Third Test: Mask-wearing Sri Lankans force India to declare on smog-hit second day in Delhi

The play was halted for 17 minutes in the post-lunch session after visiting players, led by their skipper Dinesh Chandimal, wanted to leave the field of play complaining of severe pollution.

Published: 03rd December 2017 01:56 PM  |   Last Updated: 03rd December 2017 03:05 PM   |  A+A-

Officiating umpire Nigel Llong, third from right, speaks to Sri Lanka's players, wearing anti-pollution masks, as the game was briefly stopped during the second day of their third Test match in New Delhi, India, Sunday, Dec. 3, 2017. | AP


NEW DELHI: In an unprecedented turn of events, the embattled Sri Lankan cricket team today held up proceedings in the third Test against India, complaining of poor air quality and forced the hosts to declare its innings.

In a first-ever incident in the 140-year-history of Test cricket, an international team wore anti-pollution masks while fielding and then refused to continue, stopping play for 26 minutes on three occasions.

Sri Lanka's refusal forced an animated India skipper Virat Kohli to declare at 536 for 7 after some of the visiting team's substitute fielders refused to take the field.

Once an angry-looking Kohli signalled declaration to the on-field batsmen Wriddhiman Saha and Ravindra Jadeja, the Lankan players were booed by a 20,000 strong crowd, chanting ‘losers losers’ as the players from the island nation retreated to the dressing room.

Interestingly, when Indian team under Kohli took the field, none of the players wore anti-pollution masks.

According to Central Pollution Control Board (CPCB), Delhi’s air quality has been rated as ‘very poor’.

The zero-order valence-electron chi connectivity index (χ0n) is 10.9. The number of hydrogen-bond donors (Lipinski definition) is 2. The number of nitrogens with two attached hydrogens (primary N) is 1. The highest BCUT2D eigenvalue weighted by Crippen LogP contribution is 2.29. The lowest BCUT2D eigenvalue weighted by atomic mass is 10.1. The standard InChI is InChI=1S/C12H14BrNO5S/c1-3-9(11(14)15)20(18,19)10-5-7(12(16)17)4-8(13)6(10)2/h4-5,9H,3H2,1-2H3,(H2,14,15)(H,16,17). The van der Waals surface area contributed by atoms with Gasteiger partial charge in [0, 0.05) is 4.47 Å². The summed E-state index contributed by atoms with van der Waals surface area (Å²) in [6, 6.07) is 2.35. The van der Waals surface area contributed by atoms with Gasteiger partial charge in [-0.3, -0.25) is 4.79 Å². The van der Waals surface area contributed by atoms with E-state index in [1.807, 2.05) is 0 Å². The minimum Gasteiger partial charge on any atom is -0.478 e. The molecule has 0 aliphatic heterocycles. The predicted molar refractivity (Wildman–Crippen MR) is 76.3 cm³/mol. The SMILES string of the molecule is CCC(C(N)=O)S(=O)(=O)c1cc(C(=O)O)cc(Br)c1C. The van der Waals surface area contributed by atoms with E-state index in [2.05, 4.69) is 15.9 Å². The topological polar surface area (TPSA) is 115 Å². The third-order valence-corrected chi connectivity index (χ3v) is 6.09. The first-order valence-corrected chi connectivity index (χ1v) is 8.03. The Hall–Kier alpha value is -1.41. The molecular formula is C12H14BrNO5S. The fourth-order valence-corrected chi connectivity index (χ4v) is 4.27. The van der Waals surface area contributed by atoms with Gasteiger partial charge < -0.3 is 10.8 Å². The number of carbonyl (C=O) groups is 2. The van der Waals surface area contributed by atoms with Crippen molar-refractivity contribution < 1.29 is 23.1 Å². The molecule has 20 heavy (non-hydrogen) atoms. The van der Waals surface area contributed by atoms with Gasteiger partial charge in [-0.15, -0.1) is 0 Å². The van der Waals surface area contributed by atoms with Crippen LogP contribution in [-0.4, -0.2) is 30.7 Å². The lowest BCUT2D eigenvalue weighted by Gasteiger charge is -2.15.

The CPCB states: "Exposure to such air for a prolonged period can trigger respiratory illness. The most dominant pollutants are PM2.5 and PM10. These are ultrafine particulates, which can measure up to 30 times finer than the width of a human hair. The concentration of PM2.5 and PM10 were 223 and 383 micrograms per cubic metre at 1 pm today afternoon. The corresponding 24-hour prescribed standards are 60 and 100."

There is a question mark on whether the match will continue on the third day as both the boards will have to sit across the table to sort out the issue. The ICC may not get into the issues pertaining to bilateral series is the prerogative of both boards.

BCCI acting president CK Khanna said, "If 20,000 people in the stands did not have a problem and the Indian team did not face any issue, I wonder why Sri Lankan team made a big fuss.

I will need to talk to the secretary and ask him to write to the Sri Lanka Cricket."

Sri Lankan players halted the proceedings thrice – between 12:32 to 12:49 for 17 minutes after which they were convinced to start proceedings.

Their pacer Lahiru Gamage, who complained of uneasiness immediately got rid of Ravichandran Ashwin in the 125th over but again felt unwell. He was taken off the field with Suranga Lakmal completing his over.

The next break happened between 1:14 and 1:19 pm when Lankan manager Asanka Gurusinha and Indian coach Ravi Shastri came out with contrasting requests.

It was the third stoppage at 1:28 pm that led Kohli to declare the innings as fielders refused to carry on.

Smog is a very common phenomenon in Delhi as farmers in the adjoining states of Punjab and Haryana burn crops during the end of October and November.

However, smog, over the years, has been prevalent during the first two weeks of November. The BCCI has never been forced to shift the venue of a Test match as the air quality improves during the month of December.


Disclaimer : We respect your thoughts and views! But we need to be judicious while moderating your comments. All the comments will be moderated by the editorial. Abstain from posting comments that are obscene, defamatory or inflammatory, and do not indulge in personal attacks. Try to avoid outside hyperlinks inside the comment. Help us delete comments that do not follow these guidelines.

The views expressed in comments published on are those of the comment writers alone. They do not represent the views or opinions of or its staff, nor do they represent the views or opinions of The New Indian Express Group, or any entity of, or affiliated with, The New Indian Express Group. reserves the right to take any or all comments down at any time.

flipboard facebook twitter whatsapp